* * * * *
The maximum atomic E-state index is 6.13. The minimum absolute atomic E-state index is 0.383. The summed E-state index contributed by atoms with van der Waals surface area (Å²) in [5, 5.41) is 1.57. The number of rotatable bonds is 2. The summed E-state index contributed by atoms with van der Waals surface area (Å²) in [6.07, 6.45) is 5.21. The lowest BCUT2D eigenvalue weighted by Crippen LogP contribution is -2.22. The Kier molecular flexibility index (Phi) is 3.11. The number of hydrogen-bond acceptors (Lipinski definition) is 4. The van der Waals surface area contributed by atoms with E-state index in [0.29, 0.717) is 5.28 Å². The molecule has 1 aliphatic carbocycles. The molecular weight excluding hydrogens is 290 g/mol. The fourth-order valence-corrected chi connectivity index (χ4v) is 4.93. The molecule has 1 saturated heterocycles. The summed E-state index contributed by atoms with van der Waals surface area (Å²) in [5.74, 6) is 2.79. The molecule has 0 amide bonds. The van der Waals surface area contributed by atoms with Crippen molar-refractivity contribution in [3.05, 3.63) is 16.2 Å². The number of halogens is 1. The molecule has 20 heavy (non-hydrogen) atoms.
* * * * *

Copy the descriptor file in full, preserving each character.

The maximum atomic E-state index is 6.13. The minimum absolute atomic E-state index is 0.383. The summed E-state index contributed by atoms with van der Waals surface area (Å²) in [5, 5.41) is 1.57. The number of rotatable bonds is 2. The summed E-state index contributed by atoms with van der Waals surface area (Å²) in [6.07, 6.45) is 5.21. The lowest BCUT2D eigenvalue weighted by Crippen LogP contribution is -2.22. The Kier molecular flexibility index (Phi) is 3.11. The number of hydrogen-bond acceptors (Lipinski definition) is 4. The van der Waals surface area contributed by atoms with E-state index in [0.29, 0.717) is 5.28 Å². The molecule has 1 aliphatic carbocycles. The molecular weight excluding hydrogens is 290 g/mol. The fourth-order valence-corrected chi connectivity index (χ4v) is 4.93. The molecule has 1 saturated heterocycles. The summed E-state index contributed by atoms with van der Waals surface area (Å²) in [5.74, 6) is 2.79. The molecule has 0 amide bonds. The van der Waals surface area contributed by atoms with Crippen molar-refractivity contribution in [3.05, 3.63) is 16.2 Å². The number of halogens is 1. The molecule has 20 heavy (non-hydrogen) atoms.